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Language Development In Children

Language and communication skills are critical to a child’s development. Good communication makes them better able to engage in socialization as well as learn from formal classroom instruction and the environment around them.

Communication involves both speech and language. Speech is the verbal means of communication, and language is using shared rules to put words together to express thoughts and feelings. Since parents are a child’s first teacher, knowledge of language development in children improves a parent’s ability to interact with their child to stimulate and guide them to understand and communicate with their environment.

There are four main components of language:

  • Phonology involves the rules about the structure and sequence of speech sounds. Semantics consists of vocabulary and how concepts are expressed through words.
  • Grammar involves two parts. The first, syntax, is the rules in which words are arranged into sentences. The second, morphology, is the use of grammatical markers (indicating tense, active or passive voice, etc.).
  • Pragmatics involves the rules for appropriate and effective communication. Pragmatics involves three skills:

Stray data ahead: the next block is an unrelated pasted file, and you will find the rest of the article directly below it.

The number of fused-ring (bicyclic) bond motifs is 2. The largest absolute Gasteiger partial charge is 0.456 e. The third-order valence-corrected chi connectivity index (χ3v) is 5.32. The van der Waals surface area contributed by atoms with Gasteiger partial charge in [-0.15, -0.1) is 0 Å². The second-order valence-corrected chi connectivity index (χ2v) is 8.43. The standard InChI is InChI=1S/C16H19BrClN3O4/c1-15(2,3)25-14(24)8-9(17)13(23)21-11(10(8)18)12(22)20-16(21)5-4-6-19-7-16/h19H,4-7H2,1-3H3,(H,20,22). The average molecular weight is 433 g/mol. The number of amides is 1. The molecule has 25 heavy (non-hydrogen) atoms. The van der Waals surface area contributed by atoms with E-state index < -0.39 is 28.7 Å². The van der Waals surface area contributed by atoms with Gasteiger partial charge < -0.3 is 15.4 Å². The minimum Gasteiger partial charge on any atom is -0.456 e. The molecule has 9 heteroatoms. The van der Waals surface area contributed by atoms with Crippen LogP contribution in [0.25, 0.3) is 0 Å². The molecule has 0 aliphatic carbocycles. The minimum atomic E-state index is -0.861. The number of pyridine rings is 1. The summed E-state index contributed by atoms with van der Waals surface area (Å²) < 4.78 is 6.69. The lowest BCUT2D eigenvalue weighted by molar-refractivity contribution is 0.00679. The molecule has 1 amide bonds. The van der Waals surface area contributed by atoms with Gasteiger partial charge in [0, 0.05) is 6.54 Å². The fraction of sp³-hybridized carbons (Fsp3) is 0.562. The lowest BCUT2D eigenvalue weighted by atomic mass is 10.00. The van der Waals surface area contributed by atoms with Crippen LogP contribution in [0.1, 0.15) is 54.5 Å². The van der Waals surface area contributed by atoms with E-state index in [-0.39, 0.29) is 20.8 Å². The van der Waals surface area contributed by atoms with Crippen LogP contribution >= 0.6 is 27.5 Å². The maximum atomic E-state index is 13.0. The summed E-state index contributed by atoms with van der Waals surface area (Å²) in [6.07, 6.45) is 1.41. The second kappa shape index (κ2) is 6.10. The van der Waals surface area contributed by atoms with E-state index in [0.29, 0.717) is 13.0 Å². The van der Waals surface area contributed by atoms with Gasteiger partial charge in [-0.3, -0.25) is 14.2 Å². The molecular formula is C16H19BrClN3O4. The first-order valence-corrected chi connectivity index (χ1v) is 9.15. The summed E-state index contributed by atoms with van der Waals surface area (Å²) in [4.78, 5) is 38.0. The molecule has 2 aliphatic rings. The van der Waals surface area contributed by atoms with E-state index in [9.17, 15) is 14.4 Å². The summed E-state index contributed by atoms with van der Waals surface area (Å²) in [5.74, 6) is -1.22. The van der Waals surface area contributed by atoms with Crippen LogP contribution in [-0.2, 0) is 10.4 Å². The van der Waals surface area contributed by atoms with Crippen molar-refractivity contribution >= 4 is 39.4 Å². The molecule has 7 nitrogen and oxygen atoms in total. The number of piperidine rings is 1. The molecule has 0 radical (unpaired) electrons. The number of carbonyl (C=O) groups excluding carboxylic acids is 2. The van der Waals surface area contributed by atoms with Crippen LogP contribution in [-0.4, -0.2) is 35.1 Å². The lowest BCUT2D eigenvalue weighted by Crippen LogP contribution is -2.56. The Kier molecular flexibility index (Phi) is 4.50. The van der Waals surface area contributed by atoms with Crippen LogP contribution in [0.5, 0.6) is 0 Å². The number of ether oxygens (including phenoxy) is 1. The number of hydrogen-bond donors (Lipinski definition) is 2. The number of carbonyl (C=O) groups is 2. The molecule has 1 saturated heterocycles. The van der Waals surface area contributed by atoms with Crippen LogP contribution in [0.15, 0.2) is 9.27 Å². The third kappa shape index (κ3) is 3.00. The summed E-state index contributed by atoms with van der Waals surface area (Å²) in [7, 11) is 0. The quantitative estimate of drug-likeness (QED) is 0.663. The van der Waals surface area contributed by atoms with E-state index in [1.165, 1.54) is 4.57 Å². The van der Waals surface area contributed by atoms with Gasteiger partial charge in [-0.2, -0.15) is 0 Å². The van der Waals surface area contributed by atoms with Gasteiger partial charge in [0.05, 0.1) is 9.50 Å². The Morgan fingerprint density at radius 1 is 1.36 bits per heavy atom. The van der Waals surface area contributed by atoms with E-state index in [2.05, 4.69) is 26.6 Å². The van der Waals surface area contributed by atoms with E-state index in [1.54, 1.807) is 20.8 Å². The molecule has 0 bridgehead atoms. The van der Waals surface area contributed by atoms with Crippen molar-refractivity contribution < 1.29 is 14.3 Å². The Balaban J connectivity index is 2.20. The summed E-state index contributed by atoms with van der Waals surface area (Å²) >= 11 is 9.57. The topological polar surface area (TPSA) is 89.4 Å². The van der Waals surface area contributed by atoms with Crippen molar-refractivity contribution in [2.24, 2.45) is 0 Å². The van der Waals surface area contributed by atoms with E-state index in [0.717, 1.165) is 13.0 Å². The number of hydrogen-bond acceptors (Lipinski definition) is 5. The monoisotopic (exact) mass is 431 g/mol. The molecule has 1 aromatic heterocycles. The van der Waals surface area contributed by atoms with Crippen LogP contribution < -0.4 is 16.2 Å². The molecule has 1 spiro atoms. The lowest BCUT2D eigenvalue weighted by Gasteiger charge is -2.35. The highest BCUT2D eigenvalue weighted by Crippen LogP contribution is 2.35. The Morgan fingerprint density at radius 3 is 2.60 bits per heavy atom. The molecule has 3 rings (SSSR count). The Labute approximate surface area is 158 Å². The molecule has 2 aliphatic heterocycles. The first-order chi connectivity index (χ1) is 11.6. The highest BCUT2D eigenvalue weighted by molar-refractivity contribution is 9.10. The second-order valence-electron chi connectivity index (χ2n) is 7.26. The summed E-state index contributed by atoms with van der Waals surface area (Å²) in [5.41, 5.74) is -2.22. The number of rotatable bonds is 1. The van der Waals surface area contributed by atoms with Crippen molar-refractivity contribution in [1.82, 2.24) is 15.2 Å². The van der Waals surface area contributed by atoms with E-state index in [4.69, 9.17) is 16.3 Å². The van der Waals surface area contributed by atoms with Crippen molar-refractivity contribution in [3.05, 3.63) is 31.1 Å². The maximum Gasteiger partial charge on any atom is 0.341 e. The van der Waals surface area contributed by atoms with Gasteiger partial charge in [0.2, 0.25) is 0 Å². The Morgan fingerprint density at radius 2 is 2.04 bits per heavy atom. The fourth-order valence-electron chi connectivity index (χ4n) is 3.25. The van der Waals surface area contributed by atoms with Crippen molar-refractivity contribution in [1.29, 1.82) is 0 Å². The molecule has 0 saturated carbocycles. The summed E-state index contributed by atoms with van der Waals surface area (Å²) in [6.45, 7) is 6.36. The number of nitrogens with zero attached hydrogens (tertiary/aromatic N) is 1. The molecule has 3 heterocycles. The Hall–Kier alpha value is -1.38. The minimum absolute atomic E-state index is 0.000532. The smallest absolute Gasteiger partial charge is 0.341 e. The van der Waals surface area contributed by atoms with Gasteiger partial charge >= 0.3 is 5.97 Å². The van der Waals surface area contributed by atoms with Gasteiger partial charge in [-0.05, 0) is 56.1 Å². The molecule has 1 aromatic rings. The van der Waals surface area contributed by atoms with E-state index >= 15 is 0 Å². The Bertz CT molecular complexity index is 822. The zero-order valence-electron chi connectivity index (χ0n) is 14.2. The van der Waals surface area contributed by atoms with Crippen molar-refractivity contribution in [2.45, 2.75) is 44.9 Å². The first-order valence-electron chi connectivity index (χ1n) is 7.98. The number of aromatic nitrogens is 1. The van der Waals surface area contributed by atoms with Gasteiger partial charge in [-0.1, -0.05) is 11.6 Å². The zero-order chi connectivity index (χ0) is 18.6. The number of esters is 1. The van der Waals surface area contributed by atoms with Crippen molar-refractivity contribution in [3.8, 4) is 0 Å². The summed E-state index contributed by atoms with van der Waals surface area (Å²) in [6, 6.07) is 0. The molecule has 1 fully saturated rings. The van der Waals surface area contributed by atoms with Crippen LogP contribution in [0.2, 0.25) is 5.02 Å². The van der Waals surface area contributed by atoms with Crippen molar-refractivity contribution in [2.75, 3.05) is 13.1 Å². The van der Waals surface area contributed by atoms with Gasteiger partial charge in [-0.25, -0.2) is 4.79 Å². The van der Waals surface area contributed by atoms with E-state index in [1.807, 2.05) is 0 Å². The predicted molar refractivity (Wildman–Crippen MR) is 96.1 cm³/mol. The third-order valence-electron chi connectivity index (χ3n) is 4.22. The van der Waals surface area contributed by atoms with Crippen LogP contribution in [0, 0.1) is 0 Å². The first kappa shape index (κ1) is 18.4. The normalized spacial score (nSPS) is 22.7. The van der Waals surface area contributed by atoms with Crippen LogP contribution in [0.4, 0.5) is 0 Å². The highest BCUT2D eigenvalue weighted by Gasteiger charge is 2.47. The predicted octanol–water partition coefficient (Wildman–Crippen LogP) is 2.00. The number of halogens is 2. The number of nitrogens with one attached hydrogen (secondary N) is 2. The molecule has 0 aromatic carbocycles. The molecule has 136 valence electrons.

• using language for greeting, demanding, etc.
    • changing language for talking differently depending on who it is you’re talking to
    • following rules such as turn-taking and staying on topic

From birth on, children are programmed to develop speech and language. The first five years are most critical, but language development continues throughout early childhood and into adolescence. During the first five years, stimulation of language development is essential as the brain is developing new nerve cells as well as multiple connections between these cells to serve the function of expressive and receptive language. Lack of stimulation during this time could result in a child making slower progress or end up with poor communication skills. Later, we provide some tips for parents on how to help with language development, but some simple suggestions are to spend lots of time talking, singing, and reading to your child.

In the early stages of language development, the brain is programmed to attend to speech sounds and begin to mimic them. Early on, babies like to make sounds up on their own. Later they attempt to repeat sounds and words they’re exposed to from their environment.